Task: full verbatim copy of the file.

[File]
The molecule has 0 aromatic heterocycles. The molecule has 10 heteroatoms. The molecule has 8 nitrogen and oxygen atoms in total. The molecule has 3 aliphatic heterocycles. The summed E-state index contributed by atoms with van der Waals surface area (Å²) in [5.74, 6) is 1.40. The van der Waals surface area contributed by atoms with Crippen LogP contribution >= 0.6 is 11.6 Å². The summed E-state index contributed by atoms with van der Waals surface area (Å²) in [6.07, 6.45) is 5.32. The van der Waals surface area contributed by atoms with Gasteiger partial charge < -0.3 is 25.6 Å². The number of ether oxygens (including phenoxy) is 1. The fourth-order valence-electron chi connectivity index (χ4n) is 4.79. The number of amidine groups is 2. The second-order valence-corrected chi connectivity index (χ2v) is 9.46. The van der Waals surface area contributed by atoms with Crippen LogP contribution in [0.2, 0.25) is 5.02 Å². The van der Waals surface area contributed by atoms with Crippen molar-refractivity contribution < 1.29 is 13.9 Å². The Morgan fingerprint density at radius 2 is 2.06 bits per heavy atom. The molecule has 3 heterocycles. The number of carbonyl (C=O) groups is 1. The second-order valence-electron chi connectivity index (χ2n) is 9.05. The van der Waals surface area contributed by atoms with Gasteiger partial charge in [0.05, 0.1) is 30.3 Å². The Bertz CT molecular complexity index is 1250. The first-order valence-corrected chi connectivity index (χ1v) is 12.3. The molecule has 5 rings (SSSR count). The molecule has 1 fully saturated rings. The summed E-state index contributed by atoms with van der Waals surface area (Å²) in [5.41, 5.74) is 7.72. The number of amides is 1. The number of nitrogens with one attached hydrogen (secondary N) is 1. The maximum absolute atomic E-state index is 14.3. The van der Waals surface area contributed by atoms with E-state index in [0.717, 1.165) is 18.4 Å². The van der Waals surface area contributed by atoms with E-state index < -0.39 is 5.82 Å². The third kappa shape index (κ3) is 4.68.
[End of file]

The molecule has 0 aromatic heterocycles. The molecule has 10 heteroatoms. The molecule has 8 nitrogen and oxygen atoms in total. The molecule has 3 aliphatic heterocycles. The summed E-state index contributed by atoms with van der Waals surface area (Å²) in [5.74, 6) is 1.40. The van der Waals surface area contributed by atoms with Crippen LogP contribution >= 0.6 is 11.6 Å². The summed E-state index contributed by atoms with van der Waals surface area (Å²) in [6.07, 6.45) is 5.32. The van der Waals surface area contributed by atoms with Gasteiger partial charge < -0.3 is 25.6 Å². The number of ether oxygens (including phenoxy) is 1. The fourth-order valence-electron chi connectivity index (χ4n) is 4.79. The number of amidine groups is 2. The second-order valence-corrected chi connectivity index (χ2v) is 9.46. The van der Waals surface area contributed by atoms with Crippen LogP contribution in [0.2, 0.25) is 5.02 Å². The van der Waals surface area contributed by atoms with Crippen molar-refractivity contribution < 1.29 is 13.9 Å². The Morgan fingerprint density at radius 2 is 2.06 bits per heavy atom. The molecule has 3 heterocycles. The number of carbonyl (C=O) groups is 1. The second-order valence-electron chi connectivity index (χ2n) is 9.05. The van der Waals surface area contributed by atoms with Gasteiger partial charge in [0.05, 0.1) is 30.3 Å². The Bertz CT molecular complexity index is 1250. The first-order valence-corrected chi connectivity index (χ1v) is 12.3. The molecule has 5 rings (SSSR count). The molecule has 1 fully saturated rings. The summed E-state index contributed by atoms with van der Waals surface area (Å²) in [5.41, 5.74) is 7.72. The number of amides is 1. The number of nitrogens with one attached hydrogen (secondary N) is 1. The maximum absolute atomic E-state index is 14.3. The van der Waals surface area contributed by atoms with E-state index in [0.717, 1.165) is 18.4 Å². The van der Waals surface area contributed by atoms with E-state index < -0.39 is 5.82 Å². The third kappa shape index (κ3) is 4.68.